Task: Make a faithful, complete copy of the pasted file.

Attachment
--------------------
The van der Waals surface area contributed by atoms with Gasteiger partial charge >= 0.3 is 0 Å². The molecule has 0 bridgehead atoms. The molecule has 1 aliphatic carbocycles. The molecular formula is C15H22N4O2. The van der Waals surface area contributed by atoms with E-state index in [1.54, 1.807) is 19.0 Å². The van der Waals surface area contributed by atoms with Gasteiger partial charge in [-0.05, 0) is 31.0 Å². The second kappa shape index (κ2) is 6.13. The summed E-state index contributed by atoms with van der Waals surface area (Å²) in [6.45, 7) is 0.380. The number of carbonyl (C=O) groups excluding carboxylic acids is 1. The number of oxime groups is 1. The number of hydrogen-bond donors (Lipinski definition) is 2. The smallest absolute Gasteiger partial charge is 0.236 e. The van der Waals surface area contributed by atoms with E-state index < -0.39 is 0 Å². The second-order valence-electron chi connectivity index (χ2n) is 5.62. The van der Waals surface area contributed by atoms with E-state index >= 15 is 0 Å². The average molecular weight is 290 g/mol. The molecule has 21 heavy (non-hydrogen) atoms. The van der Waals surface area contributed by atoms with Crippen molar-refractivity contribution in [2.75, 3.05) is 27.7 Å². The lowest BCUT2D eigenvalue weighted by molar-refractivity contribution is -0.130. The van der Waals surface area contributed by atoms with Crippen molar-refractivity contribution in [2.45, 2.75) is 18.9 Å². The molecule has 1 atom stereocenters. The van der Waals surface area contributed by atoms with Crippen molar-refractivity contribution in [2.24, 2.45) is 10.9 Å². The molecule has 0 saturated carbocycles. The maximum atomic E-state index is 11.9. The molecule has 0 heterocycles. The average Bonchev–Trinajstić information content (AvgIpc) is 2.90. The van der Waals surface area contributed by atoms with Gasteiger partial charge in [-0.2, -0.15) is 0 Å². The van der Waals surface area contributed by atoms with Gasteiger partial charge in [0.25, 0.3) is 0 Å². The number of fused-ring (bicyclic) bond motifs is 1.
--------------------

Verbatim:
The van der Waals surface area contributed by atoms with Gasteiger partial charge >= 0.3 is 0 Å². The molecule has 0 bridgehead atoms. The molecule has 1 aliphatic carbocycles. The molecular formula is C15H22N4O2. The van der Waals surface area contributed by atoms with E-state index in [1.54, 1.807) is 19.0 Å². The van der Waals surface area contributed by atoms with Gasteiger partial charge in [-0.05, 0) is 31.0 Å². The second kappa shape index (κ2) is 6.13. The summed E-state index contributed by atoms with van der Waals surface area (Å²) in [6.45, 7) is 0.380. The number of carbonyl (C=O) groups excluding carboxylic acids is 1. The number of oxime groups is 1. The number of hydrogen-bond donors (Lipinski definition) is 2. The smallest absolute Gasteiger partial charge is 0.236 e. The van der Waals surface area contributed by atoms with E-state index < -0.39 is 0 Å². The second-order valence-electron chi connectivity index (χ2n) is 5.62. The van der Waals surface area contributed by atoms with E-state index >= 15 is 0 Å². The average molecular weight is 290 g/mol. The molecule has 21 heavy (non-hydrogen) atoms. The van der Waals surface area contributed by atoms with Crippen molar-refractivity contribution in [2.75, 3.05) is 27.7 Å². The lowest BCUT2D eigenvalue weighted by molar-refractivity contribution is -0.130. The van der Waals surface area contributed by atoms with Crippen molar-refractivity contribution in [2.45, 2.75) is 18.9 Å². The molecule has 1 atom stereocenters. The van der Waals surface area contributed by atoms with Crippen molar-refractivity contribution in [2.24, 2.45) is 10.9 Å². The molecule has 0 saturated carbocycles. The maximum atomic E-state index is 11.9. The molecule has 0 heterocycles. The average Bonchev–Trinajstić information content (AvgIpc) is 2.90. The van der Waals surface area contributed by atoms with Gasteiger partial charge in [-0.2, -0.15) is 0 Å². The van der Waals surface area contributed by atoms with Gasteiger partial charge in [0.25, 0.3) is 0 Å². The number of fused-ring (bicyclic) bond motifs is 1.